Terms of reference for the Expert Group were to review and assess current hunting and killing methods for small cetaceans, to review and assess information on recent and ongoing research on improvements and technical innovations in hunting methods and gear used for hunting of small cetaceans, to review and assess time to death (TTD) data on the killing of small cetaceans, and to give recommendations with respect to possible improvements. Read the report here.

Best practices in the hunting and killing of seals, 24 – 26 February 2009 (Copenhagen, Denmark)

The expert group assessed different seal hunting methods within their contexts and addressed questions such as the use of specific hunting methods and equipment in particular settings, training requirements for hunters, control and monitoring of hunting methods, and research needs to improve the basis for further assessments. The expert group developed recommendations on best practices based on state of the art in sealing and identified where and how specific improvements could be made. Read the report here.

Workshops

Workshop on Struck and Lost, Chair and Vice-Chair

Workshop on Struck and Lost, 14 – 16 November 2006 (Copenhagen, Denmark)

Narwhal hunting Greenland © Kristin Laidre

Narwhal hunting Greenland © Kristin Laidre

The Workshop addressed the issue of struck and lost in seal, walrus and whale hunting. An animal that is struck (hit) and lost represents at least two challenges. If the animal is injured and not dead it represents an animal welfare concern. Whether the animal is dead or not – the fact that it is lost is not cost effective or optimal for the hunter.

The overall goal of the Workshop was to improve catch relative to effort, to reduce animal suffering and improve public image, and to formulate recommendations on methods, techniques and equipment to reduce struck and loss that are applicable at the local level.

Dr Egil Ole Øen from the Norwegian School of Veterinary Science, Section of Arctic Veterinary Medicine, Norway chaired the Workshop, and Mr Glenn Williams, Wildlife Adviser to the Wildlife Department of the Nunavut Tunngavik Incorporated (NTI), Canada served as co-chair. Read the report here.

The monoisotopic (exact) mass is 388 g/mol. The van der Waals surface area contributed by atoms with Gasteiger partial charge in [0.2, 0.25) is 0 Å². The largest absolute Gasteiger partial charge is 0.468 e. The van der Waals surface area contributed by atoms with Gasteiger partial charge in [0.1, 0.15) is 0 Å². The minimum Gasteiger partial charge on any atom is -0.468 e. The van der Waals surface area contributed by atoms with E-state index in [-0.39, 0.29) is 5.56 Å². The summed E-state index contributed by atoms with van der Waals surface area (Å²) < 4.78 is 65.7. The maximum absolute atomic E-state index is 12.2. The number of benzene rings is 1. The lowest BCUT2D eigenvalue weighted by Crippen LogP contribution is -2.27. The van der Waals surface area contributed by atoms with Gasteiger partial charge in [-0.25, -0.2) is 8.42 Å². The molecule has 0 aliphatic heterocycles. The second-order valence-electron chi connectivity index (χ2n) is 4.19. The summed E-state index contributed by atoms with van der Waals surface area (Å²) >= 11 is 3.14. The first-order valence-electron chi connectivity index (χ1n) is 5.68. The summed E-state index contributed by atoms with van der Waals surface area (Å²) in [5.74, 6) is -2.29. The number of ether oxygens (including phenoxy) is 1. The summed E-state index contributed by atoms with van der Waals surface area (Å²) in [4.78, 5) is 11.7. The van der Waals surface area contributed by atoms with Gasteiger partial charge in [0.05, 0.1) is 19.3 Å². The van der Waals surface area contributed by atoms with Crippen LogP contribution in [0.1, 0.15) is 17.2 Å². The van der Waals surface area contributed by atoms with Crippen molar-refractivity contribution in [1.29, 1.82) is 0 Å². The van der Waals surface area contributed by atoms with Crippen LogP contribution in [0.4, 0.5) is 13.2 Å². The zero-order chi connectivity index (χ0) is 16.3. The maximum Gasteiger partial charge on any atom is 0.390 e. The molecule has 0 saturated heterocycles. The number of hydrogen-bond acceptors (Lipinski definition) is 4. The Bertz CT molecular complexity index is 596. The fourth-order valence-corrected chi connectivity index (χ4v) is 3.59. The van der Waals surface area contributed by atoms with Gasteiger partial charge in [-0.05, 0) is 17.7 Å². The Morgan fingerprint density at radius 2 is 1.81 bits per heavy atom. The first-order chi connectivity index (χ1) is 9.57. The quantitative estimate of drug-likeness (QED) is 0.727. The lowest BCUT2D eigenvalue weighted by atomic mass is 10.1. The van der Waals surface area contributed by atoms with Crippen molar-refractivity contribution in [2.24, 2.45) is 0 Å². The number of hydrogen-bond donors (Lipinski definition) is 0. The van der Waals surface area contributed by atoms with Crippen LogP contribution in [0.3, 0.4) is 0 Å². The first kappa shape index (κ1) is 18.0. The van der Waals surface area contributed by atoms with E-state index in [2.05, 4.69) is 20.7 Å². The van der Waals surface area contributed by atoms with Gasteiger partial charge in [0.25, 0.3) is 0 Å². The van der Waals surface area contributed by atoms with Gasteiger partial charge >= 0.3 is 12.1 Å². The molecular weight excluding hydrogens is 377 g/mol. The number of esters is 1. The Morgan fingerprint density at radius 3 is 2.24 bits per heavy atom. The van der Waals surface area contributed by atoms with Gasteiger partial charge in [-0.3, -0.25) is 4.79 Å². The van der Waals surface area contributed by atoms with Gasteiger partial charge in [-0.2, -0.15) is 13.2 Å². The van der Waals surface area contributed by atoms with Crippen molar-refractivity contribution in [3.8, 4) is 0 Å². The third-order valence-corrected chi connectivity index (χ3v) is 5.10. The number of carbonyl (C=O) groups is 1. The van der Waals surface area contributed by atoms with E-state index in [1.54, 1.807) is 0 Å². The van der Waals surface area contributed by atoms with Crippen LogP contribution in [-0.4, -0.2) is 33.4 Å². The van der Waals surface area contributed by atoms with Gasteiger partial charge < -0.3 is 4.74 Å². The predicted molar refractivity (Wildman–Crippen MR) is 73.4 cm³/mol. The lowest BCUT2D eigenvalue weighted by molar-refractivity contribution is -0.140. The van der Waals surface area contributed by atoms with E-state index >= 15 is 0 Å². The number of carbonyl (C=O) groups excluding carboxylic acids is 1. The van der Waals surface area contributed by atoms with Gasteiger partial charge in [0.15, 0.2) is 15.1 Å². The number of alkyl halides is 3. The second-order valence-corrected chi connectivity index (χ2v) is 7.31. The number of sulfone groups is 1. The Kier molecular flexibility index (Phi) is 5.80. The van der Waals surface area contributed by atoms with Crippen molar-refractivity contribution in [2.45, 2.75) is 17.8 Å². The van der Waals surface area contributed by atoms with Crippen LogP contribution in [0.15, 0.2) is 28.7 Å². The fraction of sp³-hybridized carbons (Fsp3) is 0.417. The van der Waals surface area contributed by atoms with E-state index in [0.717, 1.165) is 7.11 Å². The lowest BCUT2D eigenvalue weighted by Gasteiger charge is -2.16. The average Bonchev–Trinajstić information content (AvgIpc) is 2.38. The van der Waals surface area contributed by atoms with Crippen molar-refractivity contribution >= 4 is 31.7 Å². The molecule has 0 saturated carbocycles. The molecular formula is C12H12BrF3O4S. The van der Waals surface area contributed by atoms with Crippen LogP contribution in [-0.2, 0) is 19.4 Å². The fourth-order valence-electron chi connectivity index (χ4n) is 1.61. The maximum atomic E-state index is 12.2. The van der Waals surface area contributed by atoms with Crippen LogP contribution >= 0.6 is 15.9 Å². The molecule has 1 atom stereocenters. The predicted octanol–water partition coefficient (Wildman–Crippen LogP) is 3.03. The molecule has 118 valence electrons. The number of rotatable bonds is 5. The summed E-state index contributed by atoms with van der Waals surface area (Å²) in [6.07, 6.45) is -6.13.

Workshop on Hunting Methods for Seals and Walrus,  7 – 9 September 2004 (Copenhagen, Denmark)

Seal hunting, Greenland © Fernando Ugarte
Seal hunting, Greenland © Fernando Ugarte
Walrus hunting Chukotka ©ATMMHC
Walrus hunting Chukotka ©ATMMHC

The aim of the Workshop was to improve the hunt with respect to safety and efficiency based on hunters’ knowledge, science and the best available technology. The workshop formulated recommendations on best practice, minimum requirements, enhancements and technical innovations for weapons and ammunition.

Dr Egil Ole Øen from the Norwegian School of Veterinary Science, Section of Arctic Veterinary Medicine, Norway chaired the Workshop, and Mr Glenn Williams, Wildlife Advisor to the Wildlife Department of the Nunavut Tunngavik Incorporated (NTI), Canada served as co-chair. Read the report here.

Workshop on Marine Mammals: Weapons, Ammunition and Ballistics 12 – 15 November 2001 (Sandefjord, Norway)

Ammunition http://herohog.com/images/guns/ammo/

http://herohog.com/images/guns/ammo/

The aim of the Workshop was to increase the understanding of weapon types, ammunition and ballistics and to formulate recommendations for weapons and ammunition for the different species.

The Workshop addressed topics such as:

  • weapon types and ammunition in combination with terminal ballistics
  • the impact of weapon types and ammunition on different marine mammals species
  • safety for the hunters with respect to weapons use.

Professor Emeritus Knud Nielsen (Denmark) chaired the Workshop. Read the report here.

Workshop on Hunting Methods, 9 – 11 February 1999 (Nuuk, Greenland)

Narwhal breach. Photo: Gl. Williams, NIST, NOAA.

Narwhal breach. © Glenn Williams, NIST, NOAA

The Workshop reviewed and evaluated existing hunting methods in NAMMCO member countries including technical developments with respect to equipment and methods. It also examined possibilities for technical innovation and further enhancement of efficiency and safety of hunting methods, and provided recommendations for improvements, where relevant. Professor Knud Nielsen (Denmark) chaired the Workshop. Read the report here.